A New Tool to Assess Ripeness of Fruits Developed

Chander Mohan
Chander Mohan

Overripe fruits become waste and create microbes and pathogens, which is not good for human health as well as for the society also.   To overcome the problem of over-ripeness of fruits, the agriculture scientists in Queensland have introduced a sensor-based technology. The researchers have developed a new tool to assess the ripeness of mango crops before the harvest, potentially boosting harvest timing & fruit quality. The non-invasive sensor team from CQUniversity revealed that it had created new sensor system technology using near-infrared spectroscopy to evaluate products in the orchard, without damaging the product. The technology allows growers to better plan their harvest, by employing the right number of pickers at the right time.

CQUniversity professor Kerry Walsh said some cases, farm performance improved by more than 40% by early and accurate assessment of fruit ripeness. She said the team’s focus was developing new sensor hardware and working with existing sensor hardware to assess agriculture commodities without damaging the product.

She said, “As a consumer, if you go into a retail store and you purchase fruit on the basis of what it looks like, take it home and you have an eating experience that’s bad”. Research says that you won't go back to get that fruit for 4-6 weeks, so it's not an instant decision but it’s certainly important to repeat purchase.

Professor Walsh informed that the team was originally prompted by farmers to estimate the quality of the fruit on the packing line non-invasively, but watching the growers prepare for harvest in the orchard led them to look at machine vision in the orchard.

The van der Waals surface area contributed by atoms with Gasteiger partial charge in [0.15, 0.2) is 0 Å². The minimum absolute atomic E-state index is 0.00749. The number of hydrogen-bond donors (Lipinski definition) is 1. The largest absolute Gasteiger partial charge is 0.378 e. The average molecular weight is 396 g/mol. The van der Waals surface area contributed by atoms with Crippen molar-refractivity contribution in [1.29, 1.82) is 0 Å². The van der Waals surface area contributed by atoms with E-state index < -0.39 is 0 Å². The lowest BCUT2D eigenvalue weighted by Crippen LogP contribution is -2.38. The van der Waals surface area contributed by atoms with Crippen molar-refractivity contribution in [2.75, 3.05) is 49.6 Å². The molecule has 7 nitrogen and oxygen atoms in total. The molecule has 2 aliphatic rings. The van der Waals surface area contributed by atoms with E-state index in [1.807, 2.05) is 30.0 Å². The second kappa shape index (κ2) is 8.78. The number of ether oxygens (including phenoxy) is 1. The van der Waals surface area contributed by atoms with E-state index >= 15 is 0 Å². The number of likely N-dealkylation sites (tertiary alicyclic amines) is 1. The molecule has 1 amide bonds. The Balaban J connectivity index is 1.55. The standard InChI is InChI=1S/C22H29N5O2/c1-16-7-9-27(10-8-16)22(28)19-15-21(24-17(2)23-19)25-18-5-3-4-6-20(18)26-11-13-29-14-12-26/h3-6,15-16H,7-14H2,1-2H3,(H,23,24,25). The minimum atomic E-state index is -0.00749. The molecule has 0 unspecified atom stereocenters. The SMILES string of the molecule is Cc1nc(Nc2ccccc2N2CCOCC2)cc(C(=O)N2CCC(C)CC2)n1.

The team is now investigating the use of machine vision to assess mango flowering & fruiting and robotic harvesting techniques to overcome labor shortages and occupational risks to workers.

“At first, we were prompted by growers to look at estimating the quality of fruit non-invasively, its internal quality being sugar content or dry matter content and that took us down the path of measuring in-line,” told Professor Walsh.  Now we were adding in another facility that is estimating the sugar content or dry matter content of that fruit.

She said, “We were in the fields doing the dry matter measurements & we could see the grower practice of trying to estimate fruit yields that is how much crop was on the tree, so that they could be organized in terms of labor requirements, packhouse requirements & that was all being done manually with a hand counter, so that lead us into a new line of work looking at machine vision in the field, so rather than just machine vision in the pack house, taking it into the field to estimate crop load across the field.

She added “The next step is to try and reach out to pick the fruit to automate the harvest.”

Groves Grown Tropical Fruit owner, Ian Groves said a big variation between varieties or just a lack of cues in some varieties meant he often had to look at the flesh color to determine if the mangoes were ripe.

“With one of the NIRS guns we are now able to walk through the orchard testing fruit, seeing if there’s sufficient to go through a spot pick or whether they’re all ready and train up our workers as to the visual cues as to what a mature mango looks like,” he said.

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